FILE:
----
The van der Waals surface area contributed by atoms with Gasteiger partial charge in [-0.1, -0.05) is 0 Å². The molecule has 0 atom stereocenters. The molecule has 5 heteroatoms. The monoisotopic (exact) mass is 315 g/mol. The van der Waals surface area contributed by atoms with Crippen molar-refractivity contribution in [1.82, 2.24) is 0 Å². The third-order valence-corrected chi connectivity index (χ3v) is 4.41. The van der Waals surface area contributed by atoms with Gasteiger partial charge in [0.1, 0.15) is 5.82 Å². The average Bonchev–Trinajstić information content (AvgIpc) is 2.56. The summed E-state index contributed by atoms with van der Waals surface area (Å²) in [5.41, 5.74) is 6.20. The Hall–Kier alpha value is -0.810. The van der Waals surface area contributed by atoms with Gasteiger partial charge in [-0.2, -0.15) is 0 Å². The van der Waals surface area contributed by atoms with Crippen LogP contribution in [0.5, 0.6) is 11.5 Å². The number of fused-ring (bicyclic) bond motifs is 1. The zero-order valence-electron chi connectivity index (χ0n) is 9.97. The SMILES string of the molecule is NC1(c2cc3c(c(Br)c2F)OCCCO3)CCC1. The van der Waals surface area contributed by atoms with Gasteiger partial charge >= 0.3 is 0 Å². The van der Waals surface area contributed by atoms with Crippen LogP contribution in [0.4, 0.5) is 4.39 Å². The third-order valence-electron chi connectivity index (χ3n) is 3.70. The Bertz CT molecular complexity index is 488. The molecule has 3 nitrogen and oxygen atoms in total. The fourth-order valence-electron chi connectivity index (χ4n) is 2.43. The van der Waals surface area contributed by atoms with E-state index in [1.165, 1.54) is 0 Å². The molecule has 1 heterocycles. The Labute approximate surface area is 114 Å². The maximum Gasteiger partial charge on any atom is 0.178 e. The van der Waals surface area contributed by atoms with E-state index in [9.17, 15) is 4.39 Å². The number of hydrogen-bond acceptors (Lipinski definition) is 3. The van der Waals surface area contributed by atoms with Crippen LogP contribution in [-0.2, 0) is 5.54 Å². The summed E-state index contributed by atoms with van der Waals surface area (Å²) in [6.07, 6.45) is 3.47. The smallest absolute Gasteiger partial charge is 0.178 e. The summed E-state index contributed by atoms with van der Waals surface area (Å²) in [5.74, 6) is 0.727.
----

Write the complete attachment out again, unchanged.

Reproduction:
The van der Waals surface area contributed by atoms with Gasteiger partial charge in [-0.1, -0.05) is 0 Å². The molecule has 0 atom stereocenters. The molecule has 5 heteroatoms. The monoisotopic (exact) mass is 315 g/mol. The van der Waals surface area contributed by atoms with Crippen molar-refractivity contribution in [1.82, 2.24) is 0 Å². The third-order valence-corrected chi connectivity index (χ3v) is 4.41. The van der Waals surface area contributed by atoms with Gasteiger partial charge in [0.1, 0.15) is 5.82 Å². The average Bonchev–Trinajstić information content (AvgIpc) is 2.56. The summed E-state index contributed by atoms with van der Waals surface area (Å²) in [5.41, 5.74) is 6.20. The Hall–Kier alpha value is -0.810. The van der Waals surface area contributed by atoms with Gasteiger partial charge in [-0.2, -0.15) is 0 Å². The van der Waals surface area contributed by atoms with Crippen LogP contribution in [0.5, 0.6) is 11.5 Å². The number of fused-ring (bicyclic) bond motifs is 1. The zero-order valence-electron chi connectivity index (χ0n) is 9.97. The SMILES string of the molecule is NC1(c2cc3c(c(Br)c2F)OCCCO3)CCC1. The van der Waals surface area contributed by atoms with Gasteiger partial charge >= 0.3 is 0 Å². The van der Waals surface area contributed by atoms with Crippen LogP contribution in [0.4, 0.5) is 4.39 Å². The third-order valence-electron chi connectivity index (χ3n) is 3.70. The Bertz CT molecular complexity index is 488. The molecule has 3 nitrogen and oxygen atoms in total. The fourth-order valence-electron chi connectivity index (χ4n) is 2.43. The van der Waals surface area contributed by atoms with E-state index in [1.165, 1.54) is 0 Å². The molecule has 1 heterocycles. The Labute approximate surface area is 114 Å². The maximum Gasteiger partial charge on any atom is 0.178 e. The van der Waals surface area contributed by atoms with E-state index in [9.17, 15) is 4.39 Å². The number of hydrogen-bond acceptors (Lipinski definition) is 3. The van der Waals surface area contributed by atoms with Crippen LogP contribution in [-0.2, 0) is 5.54 Å². The summed E-state index contributed by atoms with van der Waals surface area (Å²) in [6.07, 6.45) is 3.47. The smallest absolute Gasteiger partial charge is 0.178 e. The summed E-state index contributed by atoms with van der Waals surface area (Å²) in [5.74, 6) is 0.727.